Relapse is a pattern behavior that some people fall into as a lapse in judgment. It should not get looked upon as a moment of weakness but more as a learning mistake. If you suffer from substance abuse and find yourself prone to relapsing, asking yourself why you chose the path of recovery and how you can accomplish it will initiate the honesty of your relapse. When you are honest about your relapse, you can begin anew and find your way to recovery once again.
Striving Towards The Life You Want
Relapse is not only about your willpower; it is also about how the brain functions. You have lived so long engaging in substance use, and while in treatment, you learn how to break the cycle of substance use. It is going to feel challenging, and you may feel pressure at times.
However, there is a way to break the cycle and strive towards a life that you want. When you identify that relapse is common and your mistake is not a failure but a learning opportunity, you initiate your bravery to continue your commitment. There are many ways to address relapse in treatment and outside treatment, like avoiding triggers or places where a substance was used or promoted.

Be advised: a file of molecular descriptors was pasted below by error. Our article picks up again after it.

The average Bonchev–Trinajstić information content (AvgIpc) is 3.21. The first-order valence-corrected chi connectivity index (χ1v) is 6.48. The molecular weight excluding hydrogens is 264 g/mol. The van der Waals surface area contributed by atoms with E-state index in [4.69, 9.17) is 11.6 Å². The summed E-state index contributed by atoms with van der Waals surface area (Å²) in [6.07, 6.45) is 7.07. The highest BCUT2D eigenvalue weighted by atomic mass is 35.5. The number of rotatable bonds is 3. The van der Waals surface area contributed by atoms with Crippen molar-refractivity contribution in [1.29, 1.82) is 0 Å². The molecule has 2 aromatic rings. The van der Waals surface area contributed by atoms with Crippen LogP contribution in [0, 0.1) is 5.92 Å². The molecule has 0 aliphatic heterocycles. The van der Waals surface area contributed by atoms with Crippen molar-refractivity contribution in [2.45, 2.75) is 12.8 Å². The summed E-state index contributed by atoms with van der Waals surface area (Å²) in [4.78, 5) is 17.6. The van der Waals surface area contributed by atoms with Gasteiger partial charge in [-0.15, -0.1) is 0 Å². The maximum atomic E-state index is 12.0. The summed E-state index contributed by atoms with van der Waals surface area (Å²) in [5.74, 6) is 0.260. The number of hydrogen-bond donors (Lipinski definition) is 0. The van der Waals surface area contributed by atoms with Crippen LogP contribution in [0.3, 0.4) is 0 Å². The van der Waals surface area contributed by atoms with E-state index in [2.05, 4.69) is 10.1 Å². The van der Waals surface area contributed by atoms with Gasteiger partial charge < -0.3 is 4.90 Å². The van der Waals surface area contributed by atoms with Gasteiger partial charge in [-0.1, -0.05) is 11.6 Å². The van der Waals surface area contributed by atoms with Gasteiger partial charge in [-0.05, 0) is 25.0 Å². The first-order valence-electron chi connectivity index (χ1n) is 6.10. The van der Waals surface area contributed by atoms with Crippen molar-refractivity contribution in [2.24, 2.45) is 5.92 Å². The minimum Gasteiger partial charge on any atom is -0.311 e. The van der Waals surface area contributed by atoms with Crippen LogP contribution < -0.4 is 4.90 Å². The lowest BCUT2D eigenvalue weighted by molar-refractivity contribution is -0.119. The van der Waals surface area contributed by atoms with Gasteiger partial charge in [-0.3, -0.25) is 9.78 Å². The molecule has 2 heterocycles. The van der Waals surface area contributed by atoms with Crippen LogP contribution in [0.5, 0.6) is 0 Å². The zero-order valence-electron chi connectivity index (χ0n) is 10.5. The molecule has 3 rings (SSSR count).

When you look for healthier environments, you can strive closer to the life that you want, and you won’t feel tempted to relapse. You have the coping mechanisms and tools to handle situations and triggers. When you take full advantage of the knowledge and coping mechanisms you learned in treatment, you can prevent relapse from happening. However, when you fully understand the complexity of substance use and consistently try to make progressive steps through the process, the risk of relapse is lowered.
At West Coast Recovery Centers, we believe that your experience is different from everyone else’s. As a result, your recovery journey is going to be different from everyone else’s, too. Therefore, it is vital to understand the recovery process and how to maintain your commitments with the support and resources that surround you. Relapse is a common lapse in the recovery journey, and it should not discourage you from continuously striving to become better.
It is essential to make sure you’re honest with yourself. You can step back and assess the circumstances and situation. You can ask yourself what went wrong and what stressors triggered the relapse. After you question yourself, you can then be honest with why you relapsed and how you can move forward from this point.
Relapse is a common part of the recovery journey for many people. You must be aware that the relapse is not a mistake on your behalf, just a mere bump in the road that will push you to identify triggers so you can handle them better the next time. Once you learn from the incident, you can take reasonable action to continue your recovery journey for a successful outcome. Many people struggle with feeling shameful, feeling like a failure, or even feel embarrassed by a relapse. However, when you identify the challenge and take full advantage of the guidance and resources in treatment, the risks of relapse in the future can be obsolete. If you or someone you love has relapsed and needs treatment, know that you are not alone. The professionals at West Coast Recovery Centers are here for you. To learn more, reach out to us at (760) 492-6509.